Some Memorial Day Thoughts

Memorial Day is always a good day for reflection and gratitude - for grieving the ones we've lost and for celebrating what they did for us in their time on this earth. As I've posted before, it is a particularly poignant time for my family as it was 23 Memorial Days ago that we lost my dad after a 10+year fight with cancer.

This 23rd Memorial Day is especially significant for remembering Dad - and not only because 23 is my favorite number! Dad was born January 23, 1945. When I was born March 23, 1979, Dad was 34 years and two months old. Guess what age I turned a few days ago: 34 years and two months . . .

It's a bit mind blowing to think of myself as the same age as my father when he and my mom brought me into this world. The image of him fixed in my mind is always one of an older/wiser/sterner parent - which is hard to reconcile with the notion of him as a hypothetical peer.I'm spending the day listening to his old records and playing his old pinball machines.

And while I do focus a great deal on him each Memorial Day, I also take plenty of time to reflect on my gratitude to those who have died while putting themselves in harm's way for our country. It is humbling to think of how little I've risked or sacrificed relative to them. It always leaves me with a sense of duty and purpose that I must do everything I can to ensure they didn't die in vain. I must be the best I can be - as a person, as a professional, and as a citizen.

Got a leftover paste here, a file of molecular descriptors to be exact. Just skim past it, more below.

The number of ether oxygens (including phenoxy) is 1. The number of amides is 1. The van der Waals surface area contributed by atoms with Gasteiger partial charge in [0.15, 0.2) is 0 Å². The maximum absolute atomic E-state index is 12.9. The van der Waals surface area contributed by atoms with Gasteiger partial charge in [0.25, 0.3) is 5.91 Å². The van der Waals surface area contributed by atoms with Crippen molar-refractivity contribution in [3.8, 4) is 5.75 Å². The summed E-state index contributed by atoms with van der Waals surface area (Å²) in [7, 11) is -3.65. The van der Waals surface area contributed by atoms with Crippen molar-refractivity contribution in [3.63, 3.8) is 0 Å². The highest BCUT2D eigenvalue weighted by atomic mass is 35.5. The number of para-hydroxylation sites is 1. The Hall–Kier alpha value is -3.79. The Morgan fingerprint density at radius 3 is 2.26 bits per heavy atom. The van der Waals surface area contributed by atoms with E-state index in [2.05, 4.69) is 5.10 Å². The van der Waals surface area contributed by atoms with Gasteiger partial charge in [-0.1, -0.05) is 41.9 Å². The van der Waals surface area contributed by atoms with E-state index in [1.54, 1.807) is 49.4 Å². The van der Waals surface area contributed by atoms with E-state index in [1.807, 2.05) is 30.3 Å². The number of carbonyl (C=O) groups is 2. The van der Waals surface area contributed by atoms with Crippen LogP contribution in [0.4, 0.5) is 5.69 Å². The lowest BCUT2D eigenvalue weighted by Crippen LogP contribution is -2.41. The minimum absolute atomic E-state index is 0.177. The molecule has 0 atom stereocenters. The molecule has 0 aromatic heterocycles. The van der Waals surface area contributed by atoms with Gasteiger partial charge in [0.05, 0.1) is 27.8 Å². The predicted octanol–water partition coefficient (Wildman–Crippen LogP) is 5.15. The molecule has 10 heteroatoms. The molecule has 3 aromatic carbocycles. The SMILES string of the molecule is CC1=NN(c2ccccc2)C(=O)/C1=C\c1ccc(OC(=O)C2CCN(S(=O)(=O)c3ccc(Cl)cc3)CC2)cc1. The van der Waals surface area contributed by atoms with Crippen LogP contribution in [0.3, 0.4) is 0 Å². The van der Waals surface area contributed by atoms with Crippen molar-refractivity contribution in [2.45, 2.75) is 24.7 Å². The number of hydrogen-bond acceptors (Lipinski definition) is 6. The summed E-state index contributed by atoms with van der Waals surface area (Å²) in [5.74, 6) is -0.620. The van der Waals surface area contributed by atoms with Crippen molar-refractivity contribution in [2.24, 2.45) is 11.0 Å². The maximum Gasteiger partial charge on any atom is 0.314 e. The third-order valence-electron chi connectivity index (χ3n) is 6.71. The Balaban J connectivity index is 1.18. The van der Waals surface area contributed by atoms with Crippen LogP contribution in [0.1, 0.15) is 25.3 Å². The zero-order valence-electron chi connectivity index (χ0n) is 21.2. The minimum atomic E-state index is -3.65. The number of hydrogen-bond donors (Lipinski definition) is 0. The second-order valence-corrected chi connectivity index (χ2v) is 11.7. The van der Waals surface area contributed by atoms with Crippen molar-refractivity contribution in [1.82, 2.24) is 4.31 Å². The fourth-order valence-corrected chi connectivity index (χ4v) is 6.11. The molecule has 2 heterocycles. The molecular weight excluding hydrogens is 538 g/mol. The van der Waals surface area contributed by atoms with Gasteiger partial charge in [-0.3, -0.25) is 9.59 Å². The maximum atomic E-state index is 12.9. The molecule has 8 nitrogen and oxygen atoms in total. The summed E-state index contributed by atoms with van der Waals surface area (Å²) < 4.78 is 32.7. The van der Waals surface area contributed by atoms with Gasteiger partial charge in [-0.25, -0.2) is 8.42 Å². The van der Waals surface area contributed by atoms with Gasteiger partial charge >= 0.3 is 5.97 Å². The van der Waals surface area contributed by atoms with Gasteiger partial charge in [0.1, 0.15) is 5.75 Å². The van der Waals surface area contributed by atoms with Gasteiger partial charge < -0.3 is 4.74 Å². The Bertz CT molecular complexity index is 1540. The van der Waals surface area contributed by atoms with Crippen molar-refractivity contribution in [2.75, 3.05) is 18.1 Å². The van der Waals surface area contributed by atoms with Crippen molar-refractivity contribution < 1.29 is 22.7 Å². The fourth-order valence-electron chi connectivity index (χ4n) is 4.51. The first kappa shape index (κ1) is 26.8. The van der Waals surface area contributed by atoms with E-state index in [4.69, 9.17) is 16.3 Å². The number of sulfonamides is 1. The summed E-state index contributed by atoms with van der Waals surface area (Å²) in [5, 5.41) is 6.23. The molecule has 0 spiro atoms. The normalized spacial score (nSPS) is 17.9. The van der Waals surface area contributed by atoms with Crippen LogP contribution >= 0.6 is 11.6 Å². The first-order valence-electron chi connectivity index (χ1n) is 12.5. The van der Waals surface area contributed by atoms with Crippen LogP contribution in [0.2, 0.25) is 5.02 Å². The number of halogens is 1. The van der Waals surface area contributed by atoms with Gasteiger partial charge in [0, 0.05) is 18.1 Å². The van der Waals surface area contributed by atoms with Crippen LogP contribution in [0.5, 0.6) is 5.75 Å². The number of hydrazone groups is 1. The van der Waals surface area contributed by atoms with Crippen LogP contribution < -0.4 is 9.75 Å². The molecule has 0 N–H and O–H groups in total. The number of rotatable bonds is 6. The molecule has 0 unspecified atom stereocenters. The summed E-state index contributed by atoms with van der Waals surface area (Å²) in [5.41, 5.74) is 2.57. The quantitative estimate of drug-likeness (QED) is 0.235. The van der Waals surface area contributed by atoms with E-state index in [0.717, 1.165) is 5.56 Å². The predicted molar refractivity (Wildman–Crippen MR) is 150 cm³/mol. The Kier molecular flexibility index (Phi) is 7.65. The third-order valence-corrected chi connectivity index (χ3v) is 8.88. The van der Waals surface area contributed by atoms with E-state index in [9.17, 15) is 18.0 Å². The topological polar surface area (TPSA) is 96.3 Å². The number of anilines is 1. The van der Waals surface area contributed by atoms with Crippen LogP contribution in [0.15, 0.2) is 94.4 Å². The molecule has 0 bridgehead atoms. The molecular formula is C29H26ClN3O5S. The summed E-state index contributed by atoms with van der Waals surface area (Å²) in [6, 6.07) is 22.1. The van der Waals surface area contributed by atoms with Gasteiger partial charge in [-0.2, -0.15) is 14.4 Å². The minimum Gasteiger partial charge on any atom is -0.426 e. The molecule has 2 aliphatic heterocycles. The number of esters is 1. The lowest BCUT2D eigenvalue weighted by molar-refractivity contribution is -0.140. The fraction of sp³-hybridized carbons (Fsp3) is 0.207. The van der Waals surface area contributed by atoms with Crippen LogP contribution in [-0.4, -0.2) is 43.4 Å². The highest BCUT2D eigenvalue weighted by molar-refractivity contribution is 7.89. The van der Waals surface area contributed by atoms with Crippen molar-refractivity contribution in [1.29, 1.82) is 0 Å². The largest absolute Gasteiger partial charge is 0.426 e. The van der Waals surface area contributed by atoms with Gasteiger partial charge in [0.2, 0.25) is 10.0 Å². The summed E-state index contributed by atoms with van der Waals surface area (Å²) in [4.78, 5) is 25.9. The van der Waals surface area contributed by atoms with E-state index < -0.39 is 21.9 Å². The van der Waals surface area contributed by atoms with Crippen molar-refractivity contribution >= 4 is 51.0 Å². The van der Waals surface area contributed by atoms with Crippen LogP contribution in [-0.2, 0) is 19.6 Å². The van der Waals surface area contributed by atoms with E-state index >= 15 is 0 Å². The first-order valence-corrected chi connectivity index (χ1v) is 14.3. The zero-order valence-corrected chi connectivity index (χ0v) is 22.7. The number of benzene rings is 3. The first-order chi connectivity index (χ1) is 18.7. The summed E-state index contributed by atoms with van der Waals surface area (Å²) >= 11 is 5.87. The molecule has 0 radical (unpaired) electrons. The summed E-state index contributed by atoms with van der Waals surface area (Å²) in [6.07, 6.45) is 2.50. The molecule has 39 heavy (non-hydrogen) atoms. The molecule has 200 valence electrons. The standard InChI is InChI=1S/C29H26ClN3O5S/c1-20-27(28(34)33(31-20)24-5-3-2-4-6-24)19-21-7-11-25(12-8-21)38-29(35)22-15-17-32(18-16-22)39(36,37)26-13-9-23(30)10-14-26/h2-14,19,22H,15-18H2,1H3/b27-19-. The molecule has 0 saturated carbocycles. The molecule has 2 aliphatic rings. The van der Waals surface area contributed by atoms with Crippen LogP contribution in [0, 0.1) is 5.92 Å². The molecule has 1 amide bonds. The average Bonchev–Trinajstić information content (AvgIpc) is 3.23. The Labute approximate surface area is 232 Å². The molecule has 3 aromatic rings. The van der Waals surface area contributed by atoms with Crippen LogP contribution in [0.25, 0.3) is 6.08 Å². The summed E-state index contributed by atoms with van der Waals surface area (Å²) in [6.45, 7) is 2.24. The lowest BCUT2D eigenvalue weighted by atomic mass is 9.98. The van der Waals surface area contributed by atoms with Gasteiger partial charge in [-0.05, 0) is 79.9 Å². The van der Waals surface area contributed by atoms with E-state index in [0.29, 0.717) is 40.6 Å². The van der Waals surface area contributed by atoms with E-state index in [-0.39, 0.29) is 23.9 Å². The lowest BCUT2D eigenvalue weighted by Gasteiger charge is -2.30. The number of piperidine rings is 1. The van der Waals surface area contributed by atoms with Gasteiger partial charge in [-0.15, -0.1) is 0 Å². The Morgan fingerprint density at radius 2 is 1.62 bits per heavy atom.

So thank you, fallen patriots; I'm trying to live up to your example.


A Spark of Entrepreneurship at Rice

Although I haven't posted much about it on this blog, many of you know that I have spent the last year and a half helping to foster more/better entrepreneurship at my alma mater, Rice University. Six months ago I officially accepted the role of Entrepreneur in Residence at the Rice Center for Engineering Leadership, an organization funded by legendary venture capitalist (and Rice alum) John Doerr.

Since almost the moment I started in 2012, it became evident that Rice was underserved in entrepreneurship. The MBAs had some coursework available to them and a big business plan competition but the undergrads had nothing, academic grad students even less, and faculty were frustrated with the process of IP commercialization.

Around that time I connected with four students who wanted to do something about it. Over the last 18 months we spent a lot of time figuring out the highest-impact initiative we could take, selling it within the university administration, gathering resources for it, and making it happen.

Last Thursday this vision became a reality with the official launch of OwlSpark, the Rice University startup accelerator. Eight teams of Rice undergrads, grad students, MBAs, and alumni are spending the summer working side by side in the Rice BRC to launch their startups. The program provides funding, mentorship, learning, and networking opportunities for the 37 members of these eight teams.

Thursday night's launch event attracted more than 100 attendees and was a really fantastic way to kick off the program. This is such an exciting initiative for Rice but what really makes me proud is that OwlSpark was created entrepreneurially by students, not by a top-down decree.

OwlSpark is itself a startup so it will have to be agile and reactive to feedback from its participants, mentors, investors, etc. It's way too early to tell what we will have accomplished by Demo Day in August  but it's a worthwhile shot and I'm very excited about the possibilities!